There are two other roles, Father Hashimoto (Thom Sesma), and Amelia, a onetime colleague of Suresh’s, played by Kellie Overbey — who originated the role of Ilana, which makes her appearance in this different guise a little confusing. “Letters of Suresh,” sweet and even soppy, finds its characters in various stages of heartbreak, with no fracture fully healed. Mixing originality and cliché, the play surveys the near impossibility of connection, a theme reflected in its structure, in which everyone, more or less alone onstage, speaks their truths into a void. It offers up its metaphors — that paper bird, the heart of a whale — with a hand as heavy as an anvil. “Letters and origami,” Amelia muses. “These ancient, archaic art forms of folding paper into something else.”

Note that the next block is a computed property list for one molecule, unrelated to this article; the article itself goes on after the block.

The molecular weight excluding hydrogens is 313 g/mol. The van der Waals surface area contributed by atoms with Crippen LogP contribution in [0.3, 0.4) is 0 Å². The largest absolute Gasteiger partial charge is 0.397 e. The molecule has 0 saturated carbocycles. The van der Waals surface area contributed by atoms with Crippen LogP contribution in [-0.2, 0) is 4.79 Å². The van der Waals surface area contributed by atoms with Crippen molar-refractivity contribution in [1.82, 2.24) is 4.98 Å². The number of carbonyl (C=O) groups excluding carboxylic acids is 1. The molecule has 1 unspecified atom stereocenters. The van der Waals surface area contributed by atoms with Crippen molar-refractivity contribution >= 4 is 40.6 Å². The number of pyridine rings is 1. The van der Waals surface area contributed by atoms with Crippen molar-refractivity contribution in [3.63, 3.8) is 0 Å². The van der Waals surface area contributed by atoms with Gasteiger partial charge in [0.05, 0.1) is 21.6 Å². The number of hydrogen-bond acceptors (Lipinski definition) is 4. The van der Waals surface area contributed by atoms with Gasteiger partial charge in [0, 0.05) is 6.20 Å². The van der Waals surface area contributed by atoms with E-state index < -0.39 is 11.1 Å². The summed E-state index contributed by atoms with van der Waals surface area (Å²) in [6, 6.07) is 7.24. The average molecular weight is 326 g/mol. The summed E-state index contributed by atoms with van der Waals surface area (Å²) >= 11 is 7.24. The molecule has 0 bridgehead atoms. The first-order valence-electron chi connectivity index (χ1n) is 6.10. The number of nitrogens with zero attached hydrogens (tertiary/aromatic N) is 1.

Adrales keeps the pacing sprightly, and the actors mostly resist the pull of sentiment. (Shawn Duan’s projections, which have the screen saver quality of most projections, don’t exactly help.) A play, though, is also a way of making paper (a script) into something else (a show), and “Letters of Suresh,” despite its adroit, layered performances, never executes that transformation fully, persisting as a literary work rather than an entirely theatrical one.
Joseph wrote the play before the pandemic, which seems prescient. With everyone homebound and exhausted by Zoom, letter writing experienced a brief vogue. But we can see each other in person now. And as of late summer, we can see live theater, too. “Letters of Suresh,” though, mostly withholds the pleasures of dialogue and interaction. It gives us paragraphs, signed sincerely and very truly, instead.
Letters of Suresh
Through Oct. 24 at the Tony Kiser Theater, Second Stage Theater, Manhattan; 2st.com. Running time: 1 hour 30 minutes.